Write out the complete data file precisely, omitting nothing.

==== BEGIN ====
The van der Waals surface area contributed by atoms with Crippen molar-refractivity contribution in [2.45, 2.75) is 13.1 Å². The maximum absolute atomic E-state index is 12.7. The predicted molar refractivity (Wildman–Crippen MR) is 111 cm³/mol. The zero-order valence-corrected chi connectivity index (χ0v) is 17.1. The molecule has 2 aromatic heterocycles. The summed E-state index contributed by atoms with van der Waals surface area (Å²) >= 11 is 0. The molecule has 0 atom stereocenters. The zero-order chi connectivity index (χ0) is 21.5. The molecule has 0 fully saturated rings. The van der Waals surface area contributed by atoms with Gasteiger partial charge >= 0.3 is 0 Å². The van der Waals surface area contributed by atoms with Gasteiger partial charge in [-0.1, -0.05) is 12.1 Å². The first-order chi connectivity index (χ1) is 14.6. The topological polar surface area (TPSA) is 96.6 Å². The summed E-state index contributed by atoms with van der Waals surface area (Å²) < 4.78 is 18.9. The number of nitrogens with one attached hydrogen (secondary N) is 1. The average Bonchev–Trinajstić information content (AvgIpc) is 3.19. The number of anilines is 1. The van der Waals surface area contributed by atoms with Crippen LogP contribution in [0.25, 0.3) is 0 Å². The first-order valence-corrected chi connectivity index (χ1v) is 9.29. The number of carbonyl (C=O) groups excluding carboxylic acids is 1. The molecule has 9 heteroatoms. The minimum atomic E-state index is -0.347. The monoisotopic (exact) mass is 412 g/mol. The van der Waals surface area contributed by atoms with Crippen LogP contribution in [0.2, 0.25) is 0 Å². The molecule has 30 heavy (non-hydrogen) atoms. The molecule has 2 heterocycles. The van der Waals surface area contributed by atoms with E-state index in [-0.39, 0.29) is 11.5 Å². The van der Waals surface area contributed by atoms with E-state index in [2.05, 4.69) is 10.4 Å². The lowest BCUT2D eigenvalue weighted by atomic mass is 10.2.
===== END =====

The van der Waals surface area contributed by atoms with Crippen molar-refractivity contribution in [2.45, 2.75) is 13.1 Å². The maximum absolute atomic E-state index is 12.7. The predicted molar refractivity (Wildman–Crippen MR) is 111 cm³/mol. The zero-order valence-corrected chi connectivity index (χ0v) is 17.1. The molecule has 2 aromatic heterocycles. The summed E-state index contributed by atoms with van der Waals surface area (Å²) >= 11 is 0. The molecule has 0 atom stereocenters. The zero-order chi connectivity index (χ0) is 21.5. The molecule has 0 fully saturated rings. The van der Waals surface area contributed by atoms with Gasteiger partial charge >= 0.3 is 0 Å². The van der Waals surface area contributed by atoms with Gasteiger partial charge in [-0.1, -0.05) is 12.1 Å². The first-order chi connectivity index (χ1) is 14.6. The topological polar surface area (TPSA) is 96.6 Å². The summed E-state index contributed by atoms with van der Waals surface area (Å²) < 4.78 is 18.9. The number of nitrogens with one attached hydrogen (secondary N) is 1. The average Bonchev–Trinajstić information content (AvgIpc) is 3.19. The number of anilines is 1. The van der Waals surface area contributed by atoms with Crippen LogP contribution in [0.25, 0.3) is 0 Å². The first-order valence-corrected chi connectivity index (χ1v) is 9.29. The number of carbonyl (C=O) groups excluding carboxylic acids is 1. The molecule has 9 heteroatoms. The minimum atomic E-state index is -0.347. The monoisotopic (exact) mass is 412 g/mol. The van der Waals surface area contributed by atoms with Crippen LogP contribution in [0.2, 0.25) is 0 Å². The molecule has 30 heavy (non-hydrogen) atoms. The molecule has 2 heterocycles. The van der Waals surface area contributed by atoms with E-state index in [-0.39, 0.29) is 11.5 Å². The van der Waals surface area contributed by atoms with E-state index in [2.05, 4.69) is 10.4 Å². The lowest BCUT2D eigenvalue weighted by atomic mass is 10.2.